In an attempt to bolster his lawsuit against the defendants, the plaintiff purported when he told another local art dealer the Estonian defendant had sold him fake paintings, that local art dealer claimed on at least three occasions the British defendant tried to have him sell fake paintings to the plaintiff, charge the plaintiff inflated prices to create enough profit to enable the British defendant to receive kickbacks from him, and asked him not to reveal to the plaintiff that he was the source for the paintings. This local art dealer when deposed by plaintiff’s counsel repeated these same allegations against the British defendant and added that he refused his requests.

The British defendant attested he never sold the plaintiff Spanish silver antiques but did acknowledge that he sold the plaintiff six French antiques and was paid by him with a $1,200,000.00 company check. In his Complaint, the plaintiff professed purchasing the Gauguin and Pissarro paintings because the Estonian defendant gave him their provenance from an esteemed international auction house and a local art dealer. The Estonian defendant claimed never giving the plaintiff fake provenance since he had never sold him the alleged Gauguin and Pissarro paintings.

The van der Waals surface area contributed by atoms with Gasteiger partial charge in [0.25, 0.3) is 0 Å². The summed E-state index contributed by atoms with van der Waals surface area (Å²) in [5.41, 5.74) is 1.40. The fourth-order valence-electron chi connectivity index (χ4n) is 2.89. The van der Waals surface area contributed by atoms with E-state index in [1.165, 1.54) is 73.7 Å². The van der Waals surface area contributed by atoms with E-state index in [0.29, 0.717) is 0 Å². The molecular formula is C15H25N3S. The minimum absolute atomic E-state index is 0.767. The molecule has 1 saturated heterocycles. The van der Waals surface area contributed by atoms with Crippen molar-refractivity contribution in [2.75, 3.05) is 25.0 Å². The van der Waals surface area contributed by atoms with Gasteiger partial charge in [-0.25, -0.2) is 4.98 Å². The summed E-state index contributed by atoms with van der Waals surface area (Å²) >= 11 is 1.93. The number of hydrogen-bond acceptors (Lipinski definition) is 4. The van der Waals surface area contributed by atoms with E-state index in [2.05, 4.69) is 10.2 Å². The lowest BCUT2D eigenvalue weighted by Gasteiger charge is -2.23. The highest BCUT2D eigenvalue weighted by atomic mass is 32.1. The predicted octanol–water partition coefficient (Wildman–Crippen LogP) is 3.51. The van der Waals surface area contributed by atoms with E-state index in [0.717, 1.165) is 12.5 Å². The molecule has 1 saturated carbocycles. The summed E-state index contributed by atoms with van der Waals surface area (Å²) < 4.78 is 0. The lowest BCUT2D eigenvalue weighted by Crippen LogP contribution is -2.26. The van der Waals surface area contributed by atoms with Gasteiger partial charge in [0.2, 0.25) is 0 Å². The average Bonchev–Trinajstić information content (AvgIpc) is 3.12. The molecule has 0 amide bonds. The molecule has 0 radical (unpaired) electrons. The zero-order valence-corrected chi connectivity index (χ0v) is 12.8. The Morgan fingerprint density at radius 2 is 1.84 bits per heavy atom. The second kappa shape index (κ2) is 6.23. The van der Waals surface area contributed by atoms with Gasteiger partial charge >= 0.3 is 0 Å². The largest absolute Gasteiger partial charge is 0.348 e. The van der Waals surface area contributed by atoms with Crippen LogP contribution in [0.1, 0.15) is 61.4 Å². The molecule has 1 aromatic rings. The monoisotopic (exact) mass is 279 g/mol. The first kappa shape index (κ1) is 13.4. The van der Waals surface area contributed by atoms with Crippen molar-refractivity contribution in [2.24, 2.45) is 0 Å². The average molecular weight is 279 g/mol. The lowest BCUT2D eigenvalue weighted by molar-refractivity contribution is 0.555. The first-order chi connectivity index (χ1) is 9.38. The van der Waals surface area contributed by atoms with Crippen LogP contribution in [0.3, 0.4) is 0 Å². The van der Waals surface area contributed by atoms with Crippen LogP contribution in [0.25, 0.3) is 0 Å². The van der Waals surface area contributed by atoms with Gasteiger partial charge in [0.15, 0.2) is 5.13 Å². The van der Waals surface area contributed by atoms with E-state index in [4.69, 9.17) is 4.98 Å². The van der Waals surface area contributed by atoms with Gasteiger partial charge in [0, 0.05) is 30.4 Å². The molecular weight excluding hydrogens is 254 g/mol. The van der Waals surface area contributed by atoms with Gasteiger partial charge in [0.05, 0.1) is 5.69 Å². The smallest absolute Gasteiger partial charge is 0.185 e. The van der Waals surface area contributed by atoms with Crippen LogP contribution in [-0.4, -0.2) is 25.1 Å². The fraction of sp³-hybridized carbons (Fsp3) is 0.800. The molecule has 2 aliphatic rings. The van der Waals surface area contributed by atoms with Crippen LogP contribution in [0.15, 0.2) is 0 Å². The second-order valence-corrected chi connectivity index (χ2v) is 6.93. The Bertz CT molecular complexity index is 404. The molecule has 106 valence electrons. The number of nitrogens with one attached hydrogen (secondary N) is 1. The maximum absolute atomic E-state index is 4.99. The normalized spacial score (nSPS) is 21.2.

The international auction house’s provenance letter was addressed to the Estonian defendant and suggested he have the untitled Gauguin and Pissarro paintings sent to a named Parisian Art Institute to renew their certificates of authentication. Upon inspection, the international auction house found their letter fraudulent. Incredibly, the top of this letter bore a fax number, date, and time. Our inquiry in the former Soviet republic city identified the fax number as assigned to a company located in that city. It was suspected that the author of the letter was located in that city and was directed by the plaintiff and or by one of his co-conspirators. The defendants stated the plaintiff frequently visited that city for business.